Last year, word got around the online #deathpositive community of a new Kickstarter called Morbid Curiosity. It’s a card game in the same vein as Apples to Apples and Cards Against Humanity. Friends sit around a table and take turns turning over the top card from either a pile of white cards or a pile of black cards. In Kimberley Mead’s game, black cards are trivia, featuring questions like, “Who first penned ‘dead as a doornail’?” The person with the right answer wins the question card as a point, one of seven. The white cards, though, are personal, intimate, and may require deeper thinking. Players who win the white cards as points are those with the most interesting answers.

Excited to include something else death-related into my life, I immediately backed the Kickstarter. $26 for card game is no big deal for me. And then, as with all Kickstarters I back, I promptly forgot about it until I got the email asking for my mailing address. I forgot about it after then, too.

Fast-forward to March of this year. Photos of the game started popping up on social media, especially Instagram. I had an “oh yeah” moment and waited for my package to arrive in my mailbox. All of a sudden, I knew what to do with the game. I daydreamed about hosting a small group of my friends at home, all of us seated around my dining room table, drinking from steaming cups of tea and eating pastries while talking about death. I imagined something like a proper Death Café but unofficial, a meeting only between friends. My excitement grew the more I thought about it. But I waited patiently. And waited. And waited. And waited.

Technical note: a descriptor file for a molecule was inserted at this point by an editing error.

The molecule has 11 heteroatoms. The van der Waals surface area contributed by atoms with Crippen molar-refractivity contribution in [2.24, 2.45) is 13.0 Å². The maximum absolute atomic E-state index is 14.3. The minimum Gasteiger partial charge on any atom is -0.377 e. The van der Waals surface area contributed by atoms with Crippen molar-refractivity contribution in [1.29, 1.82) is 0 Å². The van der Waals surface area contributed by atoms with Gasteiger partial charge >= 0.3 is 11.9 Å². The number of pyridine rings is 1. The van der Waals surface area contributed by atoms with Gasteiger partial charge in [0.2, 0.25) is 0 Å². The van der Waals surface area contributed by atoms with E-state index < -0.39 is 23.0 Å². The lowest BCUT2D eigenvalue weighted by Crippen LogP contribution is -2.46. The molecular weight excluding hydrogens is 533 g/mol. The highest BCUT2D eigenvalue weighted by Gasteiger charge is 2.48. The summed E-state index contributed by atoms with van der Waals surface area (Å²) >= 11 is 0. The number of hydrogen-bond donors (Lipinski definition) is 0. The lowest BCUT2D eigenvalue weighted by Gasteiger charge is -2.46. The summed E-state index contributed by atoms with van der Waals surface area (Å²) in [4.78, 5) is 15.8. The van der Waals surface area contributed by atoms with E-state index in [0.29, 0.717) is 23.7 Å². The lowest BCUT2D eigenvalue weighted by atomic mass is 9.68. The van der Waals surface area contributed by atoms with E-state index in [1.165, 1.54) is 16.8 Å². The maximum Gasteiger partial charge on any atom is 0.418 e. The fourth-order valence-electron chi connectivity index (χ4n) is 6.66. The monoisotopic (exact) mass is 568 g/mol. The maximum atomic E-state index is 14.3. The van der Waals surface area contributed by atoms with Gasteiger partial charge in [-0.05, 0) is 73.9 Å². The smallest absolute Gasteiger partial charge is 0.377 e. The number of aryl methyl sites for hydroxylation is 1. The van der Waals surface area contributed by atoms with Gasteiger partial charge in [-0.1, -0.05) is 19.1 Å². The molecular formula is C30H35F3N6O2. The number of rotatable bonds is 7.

March became April. Kimberley sent a message to all backers saying there had been a problem with shipping, but she had sorted it all out and held onto the tracking numbers. So I waited some more. And then she announced that all packages should have arrived at their destinations. My mailbox, however, remained empty, my living room less death-y than it should be. After a few emails back and forth with Kimberley, though, I got my box. The familiar and well-loved fragrance of new cardboard greeted me when I tore away the plastic and opened the case. I organized the cards into two piles and admired the minimalism, the imagery, and a couple of the questions. Finally, the game is mine.